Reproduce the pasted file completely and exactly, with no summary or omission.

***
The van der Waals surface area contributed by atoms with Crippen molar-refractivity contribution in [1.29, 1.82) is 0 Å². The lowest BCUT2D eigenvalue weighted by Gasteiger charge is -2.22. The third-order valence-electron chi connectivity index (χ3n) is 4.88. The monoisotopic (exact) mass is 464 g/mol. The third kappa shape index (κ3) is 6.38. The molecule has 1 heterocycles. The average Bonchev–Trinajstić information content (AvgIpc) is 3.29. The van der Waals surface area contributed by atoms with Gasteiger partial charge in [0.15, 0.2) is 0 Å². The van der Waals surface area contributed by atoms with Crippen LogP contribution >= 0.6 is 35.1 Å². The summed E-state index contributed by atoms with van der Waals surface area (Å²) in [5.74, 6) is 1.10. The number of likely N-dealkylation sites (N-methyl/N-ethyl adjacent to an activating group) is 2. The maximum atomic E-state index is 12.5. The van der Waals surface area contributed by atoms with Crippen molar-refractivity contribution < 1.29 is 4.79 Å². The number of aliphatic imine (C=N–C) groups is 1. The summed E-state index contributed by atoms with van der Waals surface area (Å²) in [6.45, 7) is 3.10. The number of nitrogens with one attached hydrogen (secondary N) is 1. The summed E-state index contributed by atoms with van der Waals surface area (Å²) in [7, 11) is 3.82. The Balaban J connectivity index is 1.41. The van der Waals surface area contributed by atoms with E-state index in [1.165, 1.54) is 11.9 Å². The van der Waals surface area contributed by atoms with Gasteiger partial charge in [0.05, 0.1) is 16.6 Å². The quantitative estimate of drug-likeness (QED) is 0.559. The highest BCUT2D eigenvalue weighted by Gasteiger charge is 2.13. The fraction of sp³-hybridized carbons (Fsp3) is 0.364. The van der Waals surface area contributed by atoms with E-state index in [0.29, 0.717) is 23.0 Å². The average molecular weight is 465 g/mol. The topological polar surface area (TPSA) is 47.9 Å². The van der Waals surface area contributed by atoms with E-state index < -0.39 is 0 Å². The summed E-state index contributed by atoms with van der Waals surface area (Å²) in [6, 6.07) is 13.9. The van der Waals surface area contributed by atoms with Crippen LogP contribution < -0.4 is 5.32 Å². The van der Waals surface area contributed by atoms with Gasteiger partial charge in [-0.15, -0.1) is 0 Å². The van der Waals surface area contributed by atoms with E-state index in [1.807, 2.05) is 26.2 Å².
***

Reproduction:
The van der Waals surface area contributed by atoms with Crippen molar-refractivity contribution in [1.29, 1.82) is 0 Å². The lowest BCUT2D eigenvalue weighted by Gasteiger charge is -2.22. The third-order valence-electron chi connectivity index (χ3n) is 4.88. The monoisotopic (exact) mass is 464 g/mol. The third kappa shape index (κ3) is 6.38. The molecule has 1 heterocycles. The average Bonchev–Trinajstić information content (AvgIpc) is 3.29. The van der Waals surface area contributed by atoms with Gasteiger partial charge in [0.15, 0.2) is 0 Å². The van der Waals surface area contributed by atoms with Crippen LogP contribution >= 0.6 is 35.1 Å². The summed E-state index contributed by atoms with van der Waals surface area (Å²) in [5.74, 6) is 1.10. The number of likely N-dealkylation sites (N-methyl/N-ethyl adjacent to an activating group) is 2. The maximum atomic E-state index is 12.5. The van der Waals surface area contributed by atoms with Crippen molar-refractivity contribution < 1.29 is 4.79 Å². The number of aliphatic imine (C=N–C) groups is 1. The summed E-state index contributed by atoms with van der Waals surface area (Å²) in [6.45, 7) is 3.10. The number of nitrogens with one attached hydrogen (secondary N) is 1. The summed E-state index contributed by atoms with van der Waals surface area (Å²) in [7, 11) is 3.82. The Balaban J connectivity index is 1.41. The van der Waals surface area contributed by atoms with E-state index in [1.165, 1.54) is 11.9 Å². The van der Waals surface area contributed by atoms with Gasteiger partial charge in [0.05, 0.1) is 16.6 Å². The quantitative estimate of drug-likeness (QED) is 0.559. The highest BCUT2D eigenvalue weighted by Gasteiger charge is 2.13. The fraction of sp³-hybridized carbons (Fsp3) is 0.364. The van der Waals surface area contributed by atoms with E-state index in [0.29, 0.717) is 23.0 Å². The average molecular weight is 465 g/mol. The topological polar surface area (TPSA) is 47.9 Å². The van der Waals surface area contributed by atoms with E-state index < -0.39 is 0 Å². The summed E-state index contributed by atoms with van der Waals surface area (Å²) in [6, 6.07) is 13.9. The van der Waals surface area contributed by atoms with Crippen LogP contribution < -0.4 is 5.32 Å². The van der Waals surface area contributed by atoms with Gasteiger partial charge in [-0.15, -0.1) is 0 Å². The van der Waals surface area contributed by atoms with E-state index in [1.807, 2.05) is 26.2 Å².